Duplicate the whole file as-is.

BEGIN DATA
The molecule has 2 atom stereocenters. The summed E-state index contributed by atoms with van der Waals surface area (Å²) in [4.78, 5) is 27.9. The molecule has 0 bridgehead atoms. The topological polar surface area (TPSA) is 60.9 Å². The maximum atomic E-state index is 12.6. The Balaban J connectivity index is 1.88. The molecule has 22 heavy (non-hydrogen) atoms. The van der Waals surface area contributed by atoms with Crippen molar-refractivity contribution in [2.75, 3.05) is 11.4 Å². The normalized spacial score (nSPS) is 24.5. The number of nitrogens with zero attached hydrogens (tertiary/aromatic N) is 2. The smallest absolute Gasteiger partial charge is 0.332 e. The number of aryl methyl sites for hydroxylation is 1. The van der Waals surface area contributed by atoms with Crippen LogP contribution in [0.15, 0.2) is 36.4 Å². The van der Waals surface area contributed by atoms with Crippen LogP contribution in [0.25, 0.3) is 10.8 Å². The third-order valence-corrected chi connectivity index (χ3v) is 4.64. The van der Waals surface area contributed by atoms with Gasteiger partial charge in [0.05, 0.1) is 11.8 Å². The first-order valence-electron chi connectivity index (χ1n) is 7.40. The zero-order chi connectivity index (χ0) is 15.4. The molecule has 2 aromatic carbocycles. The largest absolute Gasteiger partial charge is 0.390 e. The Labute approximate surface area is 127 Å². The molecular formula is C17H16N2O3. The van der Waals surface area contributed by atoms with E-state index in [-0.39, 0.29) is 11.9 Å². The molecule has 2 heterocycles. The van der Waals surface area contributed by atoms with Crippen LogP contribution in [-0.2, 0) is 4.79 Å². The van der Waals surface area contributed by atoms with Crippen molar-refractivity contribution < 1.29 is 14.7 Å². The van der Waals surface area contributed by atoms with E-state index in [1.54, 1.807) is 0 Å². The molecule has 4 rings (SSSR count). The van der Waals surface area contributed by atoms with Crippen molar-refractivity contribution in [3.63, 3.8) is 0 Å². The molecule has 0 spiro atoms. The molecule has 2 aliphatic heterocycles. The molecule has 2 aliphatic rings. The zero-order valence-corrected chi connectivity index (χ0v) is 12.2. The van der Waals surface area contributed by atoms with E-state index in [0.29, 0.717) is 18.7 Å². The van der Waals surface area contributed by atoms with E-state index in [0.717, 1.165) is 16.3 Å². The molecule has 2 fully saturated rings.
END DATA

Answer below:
The molecule has 2 atom stereocenters. The summed E-state index contributed by atoms with van der Waals surface area (Å²) in [4.78, 5) is 27.9. The molecule has 0 bridgehead atoms. The topological polar surface area (TPSA) is 60.9 Å². The maximum atomic E-state index is 12.6. The Balaban J connectivity index is 1.88. The molecule has 22 heavy (non-hydrogen) atoms. The van der Waals surface area contributed by atoms with Crippen molar-refractivity contribution in [2.75, 3.05) is 11.4 Å². The normalized spacial score (nSPS) is 24.5. The number of nitrogens with zero attached hydrogens (tertiary/aromatic N) is 2. The smallest absolute Gasteiger partial charge is 0.332 e. The number of aryl methyl sites for hydroxylation is 1. The van der Waals surface area contributed by atoms with Crippen LogP contribution in [0.15, 0.2) is 36.4 Å². The van der Waals surface area contributed by atoms with Crippen LogP contribution in [0.25, 0.3) is 10.8 Å². The third-order valence-corrected chi connectivity index (χ3v) is 4.64. The van der Waals surface area contributed by atoms with Gasteiger partial charge in [0.05, 0.1) is 11.8 Å². The first-order valence-electron chi connectivity index (χ1n) is 7.40. The zero-order chi connectivity index (χ0) is 15.4. The molecule has 2 aromatic carbocycles. The largest absolute Gasteiger partial charge is 0.390 e. The Labute approximate surface area is 127 Å². The molecular formula is C17H16N2O3. The van der Waals surface area contributed by atoms with E-state index in [-0.39, 0.29) is 11.9 Å². The molecule has 2 heterocycles. The van der Waals surface area contributed by atoms with Crippen LogP contribution in [-0.2, 0) is 4.79 Å². The van der Waals surface area contributed by atoms with Crippen molar-refractivity contribution < 1.29 is 14.7 Å². The van der Waals surface area contributed by atoms with E-state index in [1.54, 1.807) is 0 Å². The molecule has 4 rings (SSSR count). The van der Waals surface area contributed by atoms with Crippen molar-refractivity contribution in [3.63, 3.8) is 0 Å². The molecule has 0 spiro atoms. The molecule has 2 aliphatic heterocycles. The molecule has 2 aliphatic rings. The zero-order valence-corrected chi connectivity index (χ0v) is 12.2. The van der Waals surface area contributed by atoms with E-state index in [0.29, 0.717) is 18.7 Å². The van der Waals surface area contributed by atoms with E-state index in [0.717, 1.165) is 16.3 Å². The molecule has 2 fully saturated rings.